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velvety tomato soup

13. December 2007

The key to this soup is layering flavours.
I’m not a huge fan of warm tomatoes unless there is something to give them an extra kick.

In this soup, which was inspired by a recipe I’d read somewhere but couldn’t quite remember, I use all kinds of different tomatoes.
it’s a soup, so actual amounts can vary without affecting the result too much. but whatever you do, don’t skimp on the roast tomatoes. they are excellent.


6 firm, very ripe tomatoes for roasting
1 tin crushed or diced tomatoes
1 tin whole roma tomatoes
10 semi-dried tomatoes, chopped
bunch of spinach, triple-washed and roughly torn
4 garlic cloves (adjust to taste)
1 Tbsp dark soy sauce
1 Tbsp maple syrup
Tuscan seasoning or other Italian herb/spice blends
2-3 tsp dried basil
a few sprigs fresh basil, or more to taste
salt & pepper to taste

First, half your fresh tomatoes and place them on a roasting tray (I use my all-purpose cookie sheet, lined with baking paper), cut side up.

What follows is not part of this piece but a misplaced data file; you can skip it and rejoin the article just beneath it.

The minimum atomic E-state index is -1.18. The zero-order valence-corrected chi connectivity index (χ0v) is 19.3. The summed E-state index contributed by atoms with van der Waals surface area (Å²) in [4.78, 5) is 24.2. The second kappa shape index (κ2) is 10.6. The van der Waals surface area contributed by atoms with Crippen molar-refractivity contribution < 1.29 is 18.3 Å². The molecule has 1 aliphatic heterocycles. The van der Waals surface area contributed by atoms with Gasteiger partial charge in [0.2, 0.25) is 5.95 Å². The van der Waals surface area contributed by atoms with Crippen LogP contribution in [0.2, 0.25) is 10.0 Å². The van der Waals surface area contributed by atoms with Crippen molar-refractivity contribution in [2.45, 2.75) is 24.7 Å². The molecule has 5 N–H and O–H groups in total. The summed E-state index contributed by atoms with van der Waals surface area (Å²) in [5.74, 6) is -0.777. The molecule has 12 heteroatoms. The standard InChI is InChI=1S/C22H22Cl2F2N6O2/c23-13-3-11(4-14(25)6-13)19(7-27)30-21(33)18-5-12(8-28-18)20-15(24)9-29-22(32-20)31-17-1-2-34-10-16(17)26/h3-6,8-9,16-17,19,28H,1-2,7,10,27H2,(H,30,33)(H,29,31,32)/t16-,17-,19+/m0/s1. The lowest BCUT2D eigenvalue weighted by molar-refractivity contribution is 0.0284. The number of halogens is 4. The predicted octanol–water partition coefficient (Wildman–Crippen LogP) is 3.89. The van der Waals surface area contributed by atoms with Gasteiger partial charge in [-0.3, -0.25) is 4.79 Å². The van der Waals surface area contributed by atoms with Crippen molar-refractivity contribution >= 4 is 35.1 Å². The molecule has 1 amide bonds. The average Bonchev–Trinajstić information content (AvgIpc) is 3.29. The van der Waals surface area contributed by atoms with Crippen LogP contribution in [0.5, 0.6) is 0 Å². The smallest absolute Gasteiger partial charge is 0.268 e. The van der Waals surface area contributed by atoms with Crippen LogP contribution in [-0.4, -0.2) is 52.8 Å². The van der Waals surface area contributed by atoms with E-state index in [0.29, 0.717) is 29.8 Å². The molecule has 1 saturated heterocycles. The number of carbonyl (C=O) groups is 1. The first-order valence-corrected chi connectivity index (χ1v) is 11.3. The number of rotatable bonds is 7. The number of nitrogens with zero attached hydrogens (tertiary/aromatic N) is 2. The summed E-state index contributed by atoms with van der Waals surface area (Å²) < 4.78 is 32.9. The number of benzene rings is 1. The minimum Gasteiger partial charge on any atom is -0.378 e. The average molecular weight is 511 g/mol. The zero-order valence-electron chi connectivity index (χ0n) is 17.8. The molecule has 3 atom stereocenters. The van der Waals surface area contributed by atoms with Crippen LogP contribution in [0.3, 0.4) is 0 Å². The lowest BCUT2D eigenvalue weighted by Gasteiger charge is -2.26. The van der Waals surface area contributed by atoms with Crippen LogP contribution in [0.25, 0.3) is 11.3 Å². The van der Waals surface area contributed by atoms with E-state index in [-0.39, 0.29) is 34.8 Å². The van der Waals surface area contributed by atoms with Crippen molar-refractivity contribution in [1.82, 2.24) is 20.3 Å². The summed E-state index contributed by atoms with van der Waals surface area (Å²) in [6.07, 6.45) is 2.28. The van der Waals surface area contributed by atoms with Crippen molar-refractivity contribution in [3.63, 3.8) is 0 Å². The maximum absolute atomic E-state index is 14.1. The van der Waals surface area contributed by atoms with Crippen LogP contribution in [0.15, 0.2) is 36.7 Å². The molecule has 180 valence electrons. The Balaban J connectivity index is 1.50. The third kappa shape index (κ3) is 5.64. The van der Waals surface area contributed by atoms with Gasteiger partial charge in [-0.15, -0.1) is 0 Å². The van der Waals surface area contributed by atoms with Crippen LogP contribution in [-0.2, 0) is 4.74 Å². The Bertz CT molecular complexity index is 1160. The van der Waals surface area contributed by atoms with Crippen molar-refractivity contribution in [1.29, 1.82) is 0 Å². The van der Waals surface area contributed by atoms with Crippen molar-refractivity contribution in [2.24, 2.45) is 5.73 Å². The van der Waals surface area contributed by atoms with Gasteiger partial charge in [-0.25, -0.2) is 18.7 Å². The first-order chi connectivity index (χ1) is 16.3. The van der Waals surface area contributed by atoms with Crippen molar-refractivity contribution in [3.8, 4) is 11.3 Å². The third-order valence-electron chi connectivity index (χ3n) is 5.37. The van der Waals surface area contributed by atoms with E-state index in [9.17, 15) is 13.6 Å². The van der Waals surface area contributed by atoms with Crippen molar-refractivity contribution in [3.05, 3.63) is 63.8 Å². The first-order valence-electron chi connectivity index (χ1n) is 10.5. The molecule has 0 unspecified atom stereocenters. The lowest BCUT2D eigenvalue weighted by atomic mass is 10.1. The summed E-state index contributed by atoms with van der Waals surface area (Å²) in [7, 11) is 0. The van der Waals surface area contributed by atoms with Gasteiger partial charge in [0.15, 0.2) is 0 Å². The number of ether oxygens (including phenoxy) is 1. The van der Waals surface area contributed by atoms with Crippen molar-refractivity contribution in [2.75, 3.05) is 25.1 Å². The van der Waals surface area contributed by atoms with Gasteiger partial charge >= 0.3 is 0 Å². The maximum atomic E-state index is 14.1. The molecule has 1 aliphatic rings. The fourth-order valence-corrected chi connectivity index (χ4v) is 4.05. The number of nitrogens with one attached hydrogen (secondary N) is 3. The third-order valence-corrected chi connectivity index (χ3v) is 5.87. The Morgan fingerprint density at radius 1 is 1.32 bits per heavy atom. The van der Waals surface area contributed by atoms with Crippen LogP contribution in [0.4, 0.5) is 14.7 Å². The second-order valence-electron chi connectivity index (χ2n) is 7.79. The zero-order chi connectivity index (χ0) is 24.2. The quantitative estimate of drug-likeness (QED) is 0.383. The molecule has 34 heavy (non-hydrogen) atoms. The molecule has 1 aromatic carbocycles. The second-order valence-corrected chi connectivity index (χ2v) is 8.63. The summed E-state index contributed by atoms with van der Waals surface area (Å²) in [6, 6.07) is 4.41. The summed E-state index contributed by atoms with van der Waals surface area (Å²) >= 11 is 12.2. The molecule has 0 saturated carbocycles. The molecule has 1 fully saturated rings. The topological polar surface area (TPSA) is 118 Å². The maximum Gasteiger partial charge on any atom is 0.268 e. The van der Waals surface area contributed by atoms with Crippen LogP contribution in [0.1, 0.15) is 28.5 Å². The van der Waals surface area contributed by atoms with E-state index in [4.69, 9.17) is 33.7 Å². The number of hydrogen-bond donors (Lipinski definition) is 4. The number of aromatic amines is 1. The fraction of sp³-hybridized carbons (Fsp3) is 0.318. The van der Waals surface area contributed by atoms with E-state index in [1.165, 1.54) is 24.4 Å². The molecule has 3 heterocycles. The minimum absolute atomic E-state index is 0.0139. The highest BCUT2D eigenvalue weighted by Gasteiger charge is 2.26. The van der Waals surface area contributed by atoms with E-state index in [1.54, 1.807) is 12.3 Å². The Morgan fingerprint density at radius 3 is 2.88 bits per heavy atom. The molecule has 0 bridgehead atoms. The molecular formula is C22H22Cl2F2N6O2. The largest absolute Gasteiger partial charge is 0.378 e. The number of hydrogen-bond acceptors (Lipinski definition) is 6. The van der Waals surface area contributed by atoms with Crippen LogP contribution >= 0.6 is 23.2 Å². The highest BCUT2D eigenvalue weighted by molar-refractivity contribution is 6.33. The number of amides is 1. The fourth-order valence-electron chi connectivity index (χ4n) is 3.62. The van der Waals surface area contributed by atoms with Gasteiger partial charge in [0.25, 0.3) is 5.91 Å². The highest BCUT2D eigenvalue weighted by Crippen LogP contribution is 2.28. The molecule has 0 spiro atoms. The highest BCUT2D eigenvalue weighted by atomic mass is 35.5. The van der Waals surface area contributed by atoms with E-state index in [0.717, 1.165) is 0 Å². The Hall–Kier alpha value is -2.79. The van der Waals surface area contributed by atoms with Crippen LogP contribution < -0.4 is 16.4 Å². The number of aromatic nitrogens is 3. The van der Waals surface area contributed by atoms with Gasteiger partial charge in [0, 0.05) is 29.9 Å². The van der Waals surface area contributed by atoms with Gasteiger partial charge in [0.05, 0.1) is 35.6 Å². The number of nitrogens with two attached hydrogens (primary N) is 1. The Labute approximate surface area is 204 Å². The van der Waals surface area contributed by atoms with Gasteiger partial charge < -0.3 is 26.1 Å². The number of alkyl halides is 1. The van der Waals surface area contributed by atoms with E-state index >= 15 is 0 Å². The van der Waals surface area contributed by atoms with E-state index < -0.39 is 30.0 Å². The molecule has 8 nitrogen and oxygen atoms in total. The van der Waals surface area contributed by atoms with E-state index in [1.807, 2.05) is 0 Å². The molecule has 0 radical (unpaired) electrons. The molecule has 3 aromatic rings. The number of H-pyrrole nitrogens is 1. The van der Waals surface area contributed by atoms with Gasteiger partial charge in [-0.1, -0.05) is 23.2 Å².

Cut your garlic into slivers and push it into the juicy bits of your tomatoes. This will keep them moist and help impart their flavour into the actual tomatoes.

Mix your soy sauce, maple syrup and Tuscan seasoning together and pour over the tomatoes. Place into a medium hot oven and roast until the tomatoes are nice and soft and their skin blisters and blackens in spots.

Meanwhile, combine all your other tomatoes in a nice large pot and heat. Add your dried basil, but reserve the fresh. It’s not necessary to boil the soul, just heat it through. Add your spinach and wilt.
Turn off the heat once the spinach is wilted down and cover the pot until your roasted tomatoes are done.

Remove tomatoes from your tray and puree them in a blender. You can make them whatever consistency you like. I like a rough chunky soup, but you could certainly get it completely velvety smooth.

Stir in the roast tomatoes with your soup and heat again. Add fresh basil, salt & pepper. Sprinkle some fresh torn basil leaves over each bowl and serve with fresh crusty bread.
For more substance, you can add borlotti beans into the soup.

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